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Tenderloin : n.1. The most tender part of a loin of beef, pork, or similar cut of meat. 2. A city district notorious for vice and graft. There is nothing tender about the Tenderloin of San Francisco; the name is deceptive for people who are not thoroughly familiar with San Francisco and its neighborhoods. The district is triangular in shape, bordered on the southeast by Market Street, on the west by Van Ness Avenue, and on the north by Geary Street. Within that triangle, what some police officers less than affectionately refer to as the “Bermuda Triangle,” live the scum of the city: petty thieves, burglars, thugs, robbers, pimps,
prostitutes, pickpockets, drug addicts, and just plain drunks; as well as every kind of perverted freak, crackpot, eccentric, and nutcase one could possibly imagine, and probably some that no one thus far knows about. The streets are dirty, the buildings old and foul, garbage lines the gutters and alleys, and everything smells of stale beer, vomit, urine, and feces. It is a holiday playground for rats and the other vermin of the city. It is also home to those without a home, the last refuge for those who have no refuge. If (and when) a person has some money, they can stay in some fleabag SRO (single room occupancy) hotel; a residential hotel where people may rent (but not so cheaply) a room typically ridden with fleas, bed bugs, mice, rats and cockroaches, for a week or a month. The restroom and bathroom are typically located down the hall, shared by everyone on that floor. The inside of a room often smells old, damp, and moldy. If there is an elevator to the upper floors, it usually doesn’t work, and one is forced then to use the stairs, perhaps covered in worn out carpeting of an uncertain color and pattern. People come and go at all times of day or night, often not quietly. The walls are typically paper-thin and a resident can easily overhear the words of an argument, drug deal, or bad dream. Senior officer John Kelly and rookie officer Brian O’Neil of the San Francisco Police Department knew every SRO hotel in the district; not just by name but also by layout; and visits to the SROs were a daily occurrence. They were not social calls, but calls for service: predators of one sort or another preying on their weaker neighbors. Kelly and O’Neil knew the predators, the troublemakers, the thugs and bullies, and their victims by name as well. It was a small neighborhood, a village within a city. The two men also knew many of the men and women who could not enjoy the “luxuries” offered by an SRO: the men and women who slept in the parks, in the alleyways, and populated empty doorways at night. They were people unwanted, uncared for, and unknown except to the cops who walked the beat. “What’s with people John?” asked O’Neil, who rarely took things at face value and always wanted to look beneath the surface of things: to understand why people and circumstances were the way they were. “The city is a big place, it’s a big state. Why do so many of these people drift down here? There’s nothing for them.” “Well, for one thing, it’s a good place to get lost in…they think,” replied “Big John” Kelly, a veteran of over 20 years with the department, many of them spent on the streets of the Tenderloin. “What do you mean?”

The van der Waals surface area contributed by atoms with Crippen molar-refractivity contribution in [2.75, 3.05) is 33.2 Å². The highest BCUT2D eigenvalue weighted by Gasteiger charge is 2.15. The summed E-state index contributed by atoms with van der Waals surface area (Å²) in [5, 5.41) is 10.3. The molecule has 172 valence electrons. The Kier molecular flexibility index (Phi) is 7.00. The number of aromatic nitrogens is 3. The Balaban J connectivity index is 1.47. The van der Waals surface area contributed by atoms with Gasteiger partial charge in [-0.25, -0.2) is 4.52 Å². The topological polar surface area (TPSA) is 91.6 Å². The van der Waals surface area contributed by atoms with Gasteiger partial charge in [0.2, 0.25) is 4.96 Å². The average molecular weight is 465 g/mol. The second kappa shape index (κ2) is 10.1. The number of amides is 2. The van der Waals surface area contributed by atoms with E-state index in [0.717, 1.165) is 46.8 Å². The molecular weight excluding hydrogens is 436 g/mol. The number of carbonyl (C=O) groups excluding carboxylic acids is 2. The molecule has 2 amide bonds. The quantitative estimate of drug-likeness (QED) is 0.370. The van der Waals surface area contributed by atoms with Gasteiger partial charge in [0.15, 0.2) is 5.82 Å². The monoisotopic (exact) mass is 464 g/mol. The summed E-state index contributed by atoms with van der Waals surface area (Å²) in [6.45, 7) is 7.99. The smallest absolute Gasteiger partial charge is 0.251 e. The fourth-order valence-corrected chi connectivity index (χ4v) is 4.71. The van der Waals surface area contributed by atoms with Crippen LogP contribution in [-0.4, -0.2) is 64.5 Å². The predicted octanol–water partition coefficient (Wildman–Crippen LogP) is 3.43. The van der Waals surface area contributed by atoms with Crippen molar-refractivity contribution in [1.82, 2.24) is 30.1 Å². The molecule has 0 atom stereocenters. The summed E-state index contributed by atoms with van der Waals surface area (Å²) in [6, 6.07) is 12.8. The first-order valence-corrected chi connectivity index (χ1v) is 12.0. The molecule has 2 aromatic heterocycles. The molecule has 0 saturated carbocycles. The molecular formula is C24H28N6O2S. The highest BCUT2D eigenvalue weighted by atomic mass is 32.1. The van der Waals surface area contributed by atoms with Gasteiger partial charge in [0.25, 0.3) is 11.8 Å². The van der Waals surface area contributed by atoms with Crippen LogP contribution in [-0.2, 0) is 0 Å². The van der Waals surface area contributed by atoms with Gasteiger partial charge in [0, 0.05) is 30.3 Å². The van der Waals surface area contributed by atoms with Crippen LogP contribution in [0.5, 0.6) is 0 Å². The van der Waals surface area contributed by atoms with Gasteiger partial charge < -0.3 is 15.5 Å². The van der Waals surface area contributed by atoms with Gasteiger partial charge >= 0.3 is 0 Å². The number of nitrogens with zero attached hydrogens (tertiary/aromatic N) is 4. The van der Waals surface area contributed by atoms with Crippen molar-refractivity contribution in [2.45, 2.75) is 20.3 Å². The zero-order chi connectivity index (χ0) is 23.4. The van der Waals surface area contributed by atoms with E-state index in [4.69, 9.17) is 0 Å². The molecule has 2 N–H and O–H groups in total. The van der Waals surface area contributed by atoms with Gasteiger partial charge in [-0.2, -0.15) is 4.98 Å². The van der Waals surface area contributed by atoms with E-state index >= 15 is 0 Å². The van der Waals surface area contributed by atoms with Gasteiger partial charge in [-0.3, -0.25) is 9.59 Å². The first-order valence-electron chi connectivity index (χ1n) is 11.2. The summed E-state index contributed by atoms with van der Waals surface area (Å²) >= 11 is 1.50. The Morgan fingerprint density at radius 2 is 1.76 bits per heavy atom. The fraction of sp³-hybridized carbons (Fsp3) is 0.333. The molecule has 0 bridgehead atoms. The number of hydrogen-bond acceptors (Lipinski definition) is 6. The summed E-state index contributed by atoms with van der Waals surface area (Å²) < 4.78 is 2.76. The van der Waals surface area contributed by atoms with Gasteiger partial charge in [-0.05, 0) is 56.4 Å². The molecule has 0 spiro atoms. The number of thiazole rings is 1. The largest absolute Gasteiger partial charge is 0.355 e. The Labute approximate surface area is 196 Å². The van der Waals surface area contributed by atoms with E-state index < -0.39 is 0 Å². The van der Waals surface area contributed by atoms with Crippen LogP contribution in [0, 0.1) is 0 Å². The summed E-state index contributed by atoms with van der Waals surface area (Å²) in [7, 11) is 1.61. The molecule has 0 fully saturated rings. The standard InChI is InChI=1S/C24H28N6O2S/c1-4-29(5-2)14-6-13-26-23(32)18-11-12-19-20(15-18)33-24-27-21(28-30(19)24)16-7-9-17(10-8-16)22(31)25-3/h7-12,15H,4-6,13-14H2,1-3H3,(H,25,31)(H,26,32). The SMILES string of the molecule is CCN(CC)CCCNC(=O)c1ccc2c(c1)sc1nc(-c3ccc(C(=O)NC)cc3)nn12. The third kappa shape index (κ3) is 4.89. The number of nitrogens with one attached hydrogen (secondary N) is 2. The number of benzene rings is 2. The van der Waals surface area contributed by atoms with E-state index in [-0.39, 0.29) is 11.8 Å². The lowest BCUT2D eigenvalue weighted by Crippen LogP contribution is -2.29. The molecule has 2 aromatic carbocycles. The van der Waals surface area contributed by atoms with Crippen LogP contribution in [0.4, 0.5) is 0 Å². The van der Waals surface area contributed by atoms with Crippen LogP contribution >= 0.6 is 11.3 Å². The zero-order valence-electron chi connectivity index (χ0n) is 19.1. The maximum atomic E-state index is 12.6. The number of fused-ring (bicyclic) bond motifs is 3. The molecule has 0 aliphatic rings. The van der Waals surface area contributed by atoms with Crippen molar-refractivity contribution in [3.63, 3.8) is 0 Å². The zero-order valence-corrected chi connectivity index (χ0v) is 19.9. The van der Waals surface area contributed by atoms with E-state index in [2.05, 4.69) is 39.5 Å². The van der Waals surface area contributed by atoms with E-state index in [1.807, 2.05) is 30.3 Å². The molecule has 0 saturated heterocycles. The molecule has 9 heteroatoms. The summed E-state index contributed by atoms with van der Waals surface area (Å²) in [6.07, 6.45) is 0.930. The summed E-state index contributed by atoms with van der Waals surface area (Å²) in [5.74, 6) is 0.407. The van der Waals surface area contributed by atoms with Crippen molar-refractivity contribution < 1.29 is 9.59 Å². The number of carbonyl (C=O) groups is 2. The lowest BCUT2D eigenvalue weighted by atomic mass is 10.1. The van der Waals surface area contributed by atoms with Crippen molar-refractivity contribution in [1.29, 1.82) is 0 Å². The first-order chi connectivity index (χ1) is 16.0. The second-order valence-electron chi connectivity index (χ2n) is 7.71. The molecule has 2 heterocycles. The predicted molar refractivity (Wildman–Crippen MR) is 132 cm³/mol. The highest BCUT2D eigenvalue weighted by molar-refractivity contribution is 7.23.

“A person can disappear here…almost. It’s pretty easy to become nearly invisible when you’re one out of 750,000 people, or so the thinking goes. And, to a point, that’s true. However, when you put yourself into a community, a neighborhood that is only what 20,000, 30,000, you become a lot more visible than you think you are. And when you become a street person, well, that makes you even more visible.” “Yeah, I get you. A small fish in a very large pond, suddenly becomes a small fish in a much smaller pond.” “Right. And if you act up, if you do something to stand out more, then you become a bigger fish in that smaller pond. Some of these people are criminals that don’t want to be found. They don’t want an address, they don’t want a bank account, or bills that might lead people like you and me to find them. Some are unregistered sex offenders, rapists, muggers, pedophiles, that don’t want to be found. The law says they must register within 72 hours of arriving in a town or city, but they don’t. They just try to disappear, go undetected, so either they don’t have to comply with the law, or more often than not, they can go right on doing what they’ve been doing.” “Yeah,” said O’Neil, shaking his head. “But,” continued Kelly, “they don’t disappear. Nine times out of ten, they can’t maintain that anonymity. They screw up somehow, someway, and you and I find them. Maybe they swipe a bottle of cheap booze from the shelf of some liquor store, maybe they get caught buying some drugs, maybe we find ‘em passed out in some doorway or alley from the booze they stole, or near death from bad dugs…and there’s a lot of that around here. Maybe they’re just acting strangely: different enough to attract our attention. That’s why we stop and talk to them, find out their names, run them for wants and warrants, or make out an FI (field interrogation) Card. Like I said, one way or the other, they screw up, even just a little bit, and boom! They’re not invisible anymore and we bag ‘em. “That’s one of the reasons I want you to learn these people’s names. It’s easier for me, I’ve been here for a whole bunch of years, so each week, I just add a few names to my list.” Kelly let out a soft chuckle. “I guess I cross a few names off my list each week too. Whatever. But you’ve got to learn the whole crew, the whole pond of fish.” “What about the nut cases? The psychotics, the schizophrenics, and the ones that no one can even diagnose?”